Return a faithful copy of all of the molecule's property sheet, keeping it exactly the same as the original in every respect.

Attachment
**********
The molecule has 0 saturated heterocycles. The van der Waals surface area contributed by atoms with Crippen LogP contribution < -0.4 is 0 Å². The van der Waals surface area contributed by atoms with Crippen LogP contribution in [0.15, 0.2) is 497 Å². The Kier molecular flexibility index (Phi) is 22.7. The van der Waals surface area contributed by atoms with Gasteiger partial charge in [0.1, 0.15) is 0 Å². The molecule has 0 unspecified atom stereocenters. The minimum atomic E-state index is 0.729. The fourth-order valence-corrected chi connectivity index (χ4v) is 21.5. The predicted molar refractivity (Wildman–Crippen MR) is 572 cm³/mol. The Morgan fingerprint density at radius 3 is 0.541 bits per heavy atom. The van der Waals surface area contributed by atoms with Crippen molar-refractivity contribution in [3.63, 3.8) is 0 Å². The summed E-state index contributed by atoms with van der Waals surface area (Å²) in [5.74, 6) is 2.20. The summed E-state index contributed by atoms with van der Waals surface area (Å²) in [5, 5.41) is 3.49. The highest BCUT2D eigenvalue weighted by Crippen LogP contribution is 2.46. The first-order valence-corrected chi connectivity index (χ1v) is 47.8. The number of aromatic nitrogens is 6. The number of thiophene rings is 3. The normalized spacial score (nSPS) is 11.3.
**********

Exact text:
The molecule has 0 saturated heterocycles. The van der Waals surface area contributed by atoms with Crippen LogP contribution < -0.4 is 0 Å². The van der Waals surface area contributed by atoms with Crippen LogP contribution in [0.15, 0.2) is 497 Å². The Kier molecular flexibility index (Phi) is 22.7. The van der Waals surface area contributed by atoms with Gasteiger partial charge in [0.1, 0.15) is 0 Å². The molecule has 0 unspecified atom stereocenters. The minimum atomic E-state index is 0.729. The fourth-order valence-corrected chi connectivity index (χ4v) is 21.5. The predicted molar refractivity (Wildman–Crippen MR) is 572 cm³/mol. The Morgan fingerprint density at radius 3 is 0.541 bits per heavy atom. The van der Waals surface area contributed by atoms with Crippen molar-refractivity contribution in [3.63, 3.8) is 0 Å². The summed E-state index contributed by atoms with van der Waals surface area (Å²) in [5.74, 6) is 2.20. The summed E-state index contributed by atoms with van der Waals surface area (Å²) in [5, 5.41) is 3.49. The highest BCUT2D eigenvalue weighted by Crippen LogP contribution is 2.46. The first-order valence-corrected chi connectivity index (χ1v) is 47.8. The number of aromatic nitrogens is 6. The number of thiophene rings is 3. The normalized spacial score (nSPS) is 11.3.